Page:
The particles that make up rocks are called minerals. The minerals occur naturally and have a homogenous chemical composition. They can be formed from a single element or from a compound whose atoms are allowed to come together in an ordered atomic arrangement process known as crystallization. Minerals are found in different types of rocks in the earth, such as
metamorphic rock, each with their own unique texture. There are a variety of techniques used by geologists to determine the mineral type and to evaluate its properties. Examples of some criteria analyzed are the shape, density, flammability, magnetism, electrical properties and hardness (relative scale with diamond being hardest (hardness 10) and talc being the softest (hardness 1)).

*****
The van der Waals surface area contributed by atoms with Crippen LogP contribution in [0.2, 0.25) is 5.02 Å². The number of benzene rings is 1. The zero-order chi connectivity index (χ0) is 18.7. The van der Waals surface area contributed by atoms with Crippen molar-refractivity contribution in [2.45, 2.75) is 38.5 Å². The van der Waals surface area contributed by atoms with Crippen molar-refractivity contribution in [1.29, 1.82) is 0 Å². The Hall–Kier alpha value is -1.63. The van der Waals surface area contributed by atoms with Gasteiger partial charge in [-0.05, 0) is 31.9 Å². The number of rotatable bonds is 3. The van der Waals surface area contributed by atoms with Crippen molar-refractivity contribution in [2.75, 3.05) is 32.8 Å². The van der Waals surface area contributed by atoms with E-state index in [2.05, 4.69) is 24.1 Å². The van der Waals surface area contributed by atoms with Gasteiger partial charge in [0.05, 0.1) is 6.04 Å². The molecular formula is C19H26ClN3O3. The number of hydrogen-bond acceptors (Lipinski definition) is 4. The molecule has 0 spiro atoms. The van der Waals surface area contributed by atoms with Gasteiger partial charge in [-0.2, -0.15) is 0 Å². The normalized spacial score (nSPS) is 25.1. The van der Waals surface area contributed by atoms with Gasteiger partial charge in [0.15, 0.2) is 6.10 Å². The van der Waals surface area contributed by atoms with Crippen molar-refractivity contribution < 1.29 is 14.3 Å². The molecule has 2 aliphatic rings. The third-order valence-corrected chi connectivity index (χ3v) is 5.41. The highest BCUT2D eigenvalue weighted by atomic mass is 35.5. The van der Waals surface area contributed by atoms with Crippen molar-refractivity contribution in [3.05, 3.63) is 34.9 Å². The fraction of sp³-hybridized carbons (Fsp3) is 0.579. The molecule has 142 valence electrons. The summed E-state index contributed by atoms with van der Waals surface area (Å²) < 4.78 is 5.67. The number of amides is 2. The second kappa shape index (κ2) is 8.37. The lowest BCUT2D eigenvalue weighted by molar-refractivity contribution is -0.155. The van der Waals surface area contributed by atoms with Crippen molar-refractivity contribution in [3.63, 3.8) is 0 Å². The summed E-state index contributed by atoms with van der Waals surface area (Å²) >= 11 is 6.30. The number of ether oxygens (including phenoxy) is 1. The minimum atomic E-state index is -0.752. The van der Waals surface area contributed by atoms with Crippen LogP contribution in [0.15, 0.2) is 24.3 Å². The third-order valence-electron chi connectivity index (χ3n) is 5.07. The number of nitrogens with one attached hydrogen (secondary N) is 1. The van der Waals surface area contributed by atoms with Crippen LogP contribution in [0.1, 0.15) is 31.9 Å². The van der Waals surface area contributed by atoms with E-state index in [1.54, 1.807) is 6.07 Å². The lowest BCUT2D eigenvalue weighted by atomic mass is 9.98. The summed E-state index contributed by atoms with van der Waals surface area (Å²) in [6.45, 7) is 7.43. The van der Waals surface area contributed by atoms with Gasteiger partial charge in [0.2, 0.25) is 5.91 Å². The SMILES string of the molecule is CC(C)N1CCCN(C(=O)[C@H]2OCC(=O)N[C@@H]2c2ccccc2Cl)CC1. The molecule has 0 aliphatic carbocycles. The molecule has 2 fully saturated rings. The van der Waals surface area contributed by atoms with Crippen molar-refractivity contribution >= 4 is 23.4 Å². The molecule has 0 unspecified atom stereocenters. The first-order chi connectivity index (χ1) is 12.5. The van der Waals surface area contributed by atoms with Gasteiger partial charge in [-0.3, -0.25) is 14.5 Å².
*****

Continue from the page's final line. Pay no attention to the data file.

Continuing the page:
Rocks and minerals are essential in our lives. In fact, the world would be a completely different place if we did not know how to mine, process and use minerals. For example, gravel and clay are used for construction of buildings, road and bridges and also brick manufacture. There are many technical uses of minerals such as silicon wafering in which silicon boules are grown (pulled) from a molten state from a seed crystal and are sliced into very thin wafers, upon which complex integrated circuits can be etched. Also, the diamond for example, is the hardest natural substance on earth and it is used to cut, grind, and polish most hard substances as well as provide individuals with beautiful pieces of jewelry. Of over 2000 different types of minerals, less than 100 are considered beautiful or durable enough to be used as gemstones. Of these, only 20 are commonly used in jewelry. “Minerals” as referred to in nutrition, are elements mostly available as ions that are essential for the function of living organisms (see our section “Elements and Ions”). This section contains structures of common minerals.